At ArchDaily, we think that Bjarke Ingels is one of the most inspiring architects practicing today. Having found success at a relatively young age, Bjarke has never shied away from embracing his YES IS MORE philosophy. His conspicuous enthusiasm for the potential of architecture and design sets him apart from his peers. And it is precisely this go-to attitude that has allowed him to overcome some of the significant limits that face many young architects today. An impressive portfolio of both built and upcoming projects shows that his approach to design, though sometimes criticized, is profoundly impacting the social environment of architecture.
On running an office, Bjarke says that “you have the opportunity and the responsibility to create the work environment that you would like to work in.” He has modeled his firm as a type of organism that is able to adapt to growth and change. In the interview, Bjarke explains that not only does his own role constantly evolve, but that the success of BIG is contingent on the invaluable contributions of his partners. BIG is more than just Bjarke.
We also asked him to define architecture (“the art and science of making sure that our cities and buildings actually fit with the way we want to live our lives”), and to give students advice about pursuing a career in architecture. Be sure to read the full interview after the break.
What is Architecture?
Architecture is the art and science of making sure that our cities and buildings actually fit with the way we want to live our lives: the process of manifesting our society into our physical world. Life is always evolving and as life evolves, so should our cities and buildings, so that they fit with the way that we want to live. In the really big picture, life on planet earth has evolved, in a Darwinian sense, through million of years by adapting to the surroundings. So, different life forms would evolve attributes that would allow them to occupy different eco-niches. Life always adapted to the physical environment. When we invented technology, tools and architecture, we reversed that situation and we started adapting our physical environment to life. Rather than living in a tree or living in a cave, we could build our own tree, we could build our own cave. We got the possibility and the responsibility to shape the world around life, rather than life being shaped by the world. In that sense, it’s an amazing power and an amazing responsibility to be in charge of creating the world that we want to live in. As human beings we don’t have to accept the world as it is. We can actually create the world of our dreams.
What can you tell us about leading an architecture office?
Creating an office is very much an evolutionary process. As the office evolves, your role is constantly changing. Every three months I realize that I can no longer do what I did three months ago. I have to do things differently because the office has evolved and my role in it is constantly evolving. One of the important things about creating an office is that you have the opportunity and the responsibility to create the work environment that you would like to work in. Because if you are working for someone else, you might have to put up with a certain culture or way of speaking to each other that you endure because you want the job—but it’s actually not the way you would want to be at your work. So, when you create your own office, you have the responsibility to set the tone and establish the culture and way that people talk to each other and collaborate and help each other, the way they ask for favors and the way they give out favors to their colleagues.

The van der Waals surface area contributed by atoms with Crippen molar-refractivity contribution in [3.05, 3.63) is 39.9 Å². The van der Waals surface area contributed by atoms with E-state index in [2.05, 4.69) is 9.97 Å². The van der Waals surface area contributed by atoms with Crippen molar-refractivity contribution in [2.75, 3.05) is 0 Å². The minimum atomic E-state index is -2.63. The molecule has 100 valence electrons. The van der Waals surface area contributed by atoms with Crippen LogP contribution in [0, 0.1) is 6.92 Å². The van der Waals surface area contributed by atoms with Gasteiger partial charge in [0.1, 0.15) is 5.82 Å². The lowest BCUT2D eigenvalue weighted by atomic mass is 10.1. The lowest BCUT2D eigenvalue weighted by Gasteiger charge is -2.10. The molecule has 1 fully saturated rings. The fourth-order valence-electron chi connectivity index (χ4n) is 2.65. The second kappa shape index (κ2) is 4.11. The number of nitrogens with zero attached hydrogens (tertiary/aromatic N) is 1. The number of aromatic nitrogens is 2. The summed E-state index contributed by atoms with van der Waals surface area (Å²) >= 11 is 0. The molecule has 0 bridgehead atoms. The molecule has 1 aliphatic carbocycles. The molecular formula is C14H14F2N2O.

I think that establishing the culture and the environment is incredibly important. Also, you’re going to be spending a lot of time in your office, so if you don’t enjoy it it’s going to be hell. I’ve always been very conscious about what I like doing and where I think my skills are the strongest. I’ve tried to establish an office that allows me to always have my dream job. For instance, back in the days of PLOT, when we won our first commission, a circular swimming pool, I didn’t have the experience to be the project leader of a construction project. I wanted to be the project designer, and I also wanted to keep doing competitions to expand the office. So, we hired a guy named Finn Nørkjær, who is now one of my partners in the Copenhagen office. He is 10 years older than I am and he was the project leader for that project. So even though I was his boss as a designer, in his team, he was responsible for making the project. Even though, traditionally, you might have said, “OK, this is my office. I’m going to be the project leader,” I actually knew that I didn’t want to be the project leader. I wanted to be the designer. So I hired someone with more experience than me to fulfill a role that I wasn’t mature enough or interested in.
I think I’ve done that ever since. In the end I’m left with having the job I do the best and I am constantly creating positions or helping people create their own positions to make sure that the office really becomes more like an organism where everybody has their favorite role in that organism.
What advice would you give to someone who wants to study architecture?
Just like in science, architecture is a hypothetical deductive experimentation. You use your thinking to analyze and suggest and build up a conceptual framework. And when you can’t reach any higher, you can make an intuitive jump, a guess. You can suggest things and test them. But the higher you build before you jump, the higher you can reach.